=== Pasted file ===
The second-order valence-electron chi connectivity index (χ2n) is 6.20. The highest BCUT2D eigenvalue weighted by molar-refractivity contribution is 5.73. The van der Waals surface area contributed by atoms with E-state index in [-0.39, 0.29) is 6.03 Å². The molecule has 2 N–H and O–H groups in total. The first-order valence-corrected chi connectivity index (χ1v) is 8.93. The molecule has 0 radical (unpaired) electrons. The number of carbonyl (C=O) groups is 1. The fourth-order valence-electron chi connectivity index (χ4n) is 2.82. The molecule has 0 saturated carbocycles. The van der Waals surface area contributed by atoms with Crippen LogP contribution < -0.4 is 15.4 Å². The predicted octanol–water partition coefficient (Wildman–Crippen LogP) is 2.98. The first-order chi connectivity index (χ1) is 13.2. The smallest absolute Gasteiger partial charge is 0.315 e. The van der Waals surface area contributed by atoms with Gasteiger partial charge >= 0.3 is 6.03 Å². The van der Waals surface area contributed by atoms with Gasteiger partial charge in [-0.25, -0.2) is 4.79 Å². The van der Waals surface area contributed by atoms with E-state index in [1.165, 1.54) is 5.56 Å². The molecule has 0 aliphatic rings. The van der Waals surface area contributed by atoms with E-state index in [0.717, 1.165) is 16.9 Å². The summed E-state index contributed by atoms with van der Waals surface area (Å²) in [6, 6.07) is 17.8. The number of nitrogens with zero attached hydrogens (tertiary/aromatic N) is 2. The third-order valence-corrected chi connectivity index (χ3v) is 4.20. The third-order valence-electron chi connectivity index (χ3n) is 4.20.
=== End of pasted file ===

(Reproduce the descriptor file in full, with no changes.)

The second-order valence-electron chi connectivity index (χ2n) is 6.20. The highest BCUT2D eigenvalue weighted by molar-refractivity contribution is 5.73. The van der Waals surface area contributed by atoms with E-state index in [-0.39, 0.29) is 6.03 Å². The molecule has 2 N–H and O–H groups in total. The first-order valence-corrected chi connectivity index (χ1v) is 8.93. The molecule has 0 radical (unpaired) electrons. The number of carbonyl (C=O) groups is 1. The fourth-order valence-electron chi connectivity index (χ4n) is 2.82. The molecule has 0 saturated carbocycles. The van der Waals surface area contributed by atoms with Crippen LogP contribution < -0.4 is 15.4 Å². The predicted octanol–water partition coefficient (Wildman–Crippen LogP) is 2.98. The first-order chi connectivity index (χ1) is 13.2. The smallest absolute Gasteiger partial charge is 0.315 e. The van der Waals surface area contributed by atoms with Gasteiger partial charge >= 0.3 is 6.03 Å². The van der Waals surface area contributed by atoms with Gasteiger partial charge in [-0.25, -0.2) is 4.79 Å². The van der Waals surface area contributed by atoms with E-state index in [1.165, 1.54) is 5.56 Å². The molecule has 0 aliphatic rings. The van der Waals surface area contributed by atoms with E-state index in [0.717, 1.165) is 16.9 Å². The summed E-state index contributed by atoms with van der Waals surface area (Å²) in [6, 6.07) is 17.8. The number of nitrogens with zero attached hydrogens (tertiary/aromatic N) is 2. The third-order valence-corrected chi connectivity index (χ3v) is 4.20. The third-order valence-electron chi connectivity index (χ3n) is 4.20.